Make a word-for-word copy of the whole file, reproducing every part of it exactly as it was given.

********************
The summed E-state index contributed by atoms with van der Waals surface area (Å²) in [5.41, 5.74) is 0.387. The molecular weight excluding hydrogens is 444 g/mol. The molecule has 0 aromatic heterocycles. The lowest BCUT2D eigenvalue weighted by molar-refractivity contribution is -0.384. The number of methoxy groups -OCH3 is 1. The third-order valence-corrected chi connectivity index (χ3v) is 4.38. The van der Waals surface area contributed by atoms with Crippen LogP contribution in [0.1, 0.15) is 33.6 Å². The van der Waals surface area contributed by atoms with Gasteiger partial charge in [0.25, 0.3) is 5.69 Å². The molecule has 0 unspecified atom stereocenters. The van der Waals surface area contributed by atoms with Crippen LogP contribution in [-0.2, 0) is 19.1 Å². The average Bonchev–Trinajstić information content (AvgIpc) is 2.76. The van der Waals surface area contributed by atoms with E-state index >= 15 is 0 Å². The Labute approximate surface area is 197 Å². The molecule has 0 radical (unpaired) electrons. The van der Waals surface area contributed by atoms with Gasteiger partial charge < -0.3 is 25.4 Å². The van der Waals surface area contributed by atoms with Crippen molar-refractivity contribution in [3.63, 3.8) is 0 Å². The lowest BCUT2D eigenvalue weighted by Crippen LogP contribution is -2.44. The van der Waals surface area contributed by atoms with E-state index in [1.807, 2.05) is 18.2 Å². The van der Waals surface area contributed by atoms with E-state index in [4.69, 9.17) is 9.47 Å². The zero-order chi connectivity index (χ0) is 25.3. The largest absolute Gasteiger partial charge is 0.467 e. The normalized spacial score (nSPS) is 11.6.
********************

The summed E-state index contributed by atoms with van der Waals surface area (Å²) in [5.41, 5.74) is 0.387. The molecular weight excluding hydrogens is 444 g/mol. The molecule has 0 aromatic heterocycles. The lowest BCUT2D eigenvalue weighted by molar-refractivity contribution is -0.384. The number of methoxy groups -OCH3 is 1. The third-order valence-corrected chi connectivity index (χ3v) is 4.38. The van der Waals surface area contributed by atoms with Crippen LogP contribution in [0.1, 0.15) is 33.6 Å². The van der Waals surface area contributed by atoms with Gasteiger partial charge in [0.25, 0.3) is 5.69 Å². The molecule has 0 unspecified atom stereocenters. The van der Waals surface area contributed by atoms with Crippen LogP contribution in [-0.2, 0) is 19.1 Å². The average Bonchev–Trinajstić information content (AvgIpc) is 2.76. The van der Waals surface area contributed by atoms with E-state index >= 15 is 0 Å². The Labute approximate surface area is 197 Å². The molecule has 0 radical (unpaired) electrons. The van der Waals surface area contributed by atoms with Gasteiger partial charge < -0.3 is 25.4 Å². The van der Waals surface area contributed by atoms with Crippen molar-refractivity contribution in [3.63, 3.8) is 0 Å². The lowest BCUT2D eigenvalue weighted by Crippen LogP contribution is -2.44. The van der Waals surface area contributed by atoms with E-state index in [1.807, 2.05) is 18.2 Å². The van der Waals surface area contributed by atoms with E-state index in [4.69, 9.17) is 9.47 Å². The zero-order chi connectivity index (χ0) is 25.3. The largest absolute Gasteiger partial charge is 0.467 e. The normalized spacial score (nSPS) is 11.6.